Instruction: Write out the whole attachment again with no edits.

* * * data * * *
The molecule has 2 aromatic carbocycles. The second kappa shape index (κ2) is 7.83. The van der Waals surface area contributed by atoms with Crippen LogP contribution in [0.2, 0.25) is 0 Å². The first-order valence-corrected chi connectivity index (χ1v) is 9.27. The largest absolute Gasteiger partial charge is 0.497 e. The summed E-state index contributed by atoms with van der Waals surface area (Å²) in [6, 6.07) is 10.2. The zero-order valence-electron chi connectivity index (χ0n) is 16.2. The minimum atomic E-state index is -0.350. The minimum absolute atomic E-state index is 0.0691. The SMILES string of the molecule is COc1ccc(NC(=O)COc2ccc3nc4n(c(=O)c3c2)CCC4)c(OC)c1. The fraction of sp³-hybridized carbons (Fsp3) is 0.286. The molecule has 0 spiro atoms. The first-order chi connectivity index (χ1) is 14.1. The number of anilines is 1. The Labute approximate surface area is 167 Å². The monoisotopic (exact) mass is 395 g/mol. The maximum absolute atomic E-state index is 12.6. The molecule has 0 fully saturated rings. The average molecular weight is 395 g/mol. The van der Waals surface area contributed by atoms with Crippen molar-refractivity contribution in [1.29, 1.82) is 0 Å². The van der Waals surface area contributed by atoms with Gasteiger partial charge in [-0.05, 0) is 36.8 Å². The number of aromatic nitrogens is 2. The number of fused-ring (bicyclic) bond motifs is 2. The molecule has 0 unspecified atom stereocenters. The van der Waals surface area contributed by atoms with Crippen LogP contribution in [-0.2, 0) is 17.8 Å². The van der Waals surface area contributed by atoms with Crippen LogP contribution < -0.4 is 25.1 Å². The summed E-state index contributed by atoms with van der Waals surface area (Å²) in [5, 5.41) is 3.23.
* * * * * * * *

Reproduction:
The molecule has 2 aromatic carbocycles. The second kappa shape index (κ2) is 7.83. The van der Waals surface area contributed by atoms with Crippen LogP contribution in [0.2, 0.25) is 0 Å². The first-order valence-corrected chi connectivity index (χ1v) is 9.27. The largest absolute Gasteiger partial charge is 0.497 e. The summed E-state index contributed by atoms with van der Waals surface area (Å²) in [6, 6.07) is 10.2. The zero-order valence-electron chi connectivity index (χ0n) is 16.2. The minimum atomic E-state index is -0.350. The minimum absolute atomic E-state index is 0.0691. The SMILES string of the molecule is COc1ccc(NC(=O)COc2ccc3nc4n(c(=O)c3c2)CCC4)c(OC)c1. The fraction of sp³-hybridized carbons (Fsp3) is 0.286. The molecule has 0 spiro atoms. The first-order chi connectivity index (χ1) is 14.1. The number of anilines is 1. The Labute approximate surface area is 167 Å². The monoisotopic (exact) mass is 395 g/mol. The maximum absolute atomic E-state index is 12.6. The molecule has 0 fully saturated rings. The average molecular weight is 395 g/mol. The van der Waals surface area contributed by atoms with Crippen molar-refractivity contribution in [1.29, 1.82) is 0 Å². The van der Waals surface area contributed by atoms with Gasteiger partial charge in [-0.05, 0) is 36.8 Å². The number of aromatic nitrogens is 2. The number of fused-ring (bicyclic) bond motifs is 2. The molecule has 0 unspecified atom stereocenters. The van der Waals surface area contributed by atoms with Crippen LogP contribution in [-0.2, 0) is 17.8 Å². The van der Waals surface area contributed by atoms with Crippen LogP contribution < -0.4 is 25.1 Å². The summed E-state index contributed by atoms with van der Waals surface area (Å²) in [5, 5.41) is 3.23.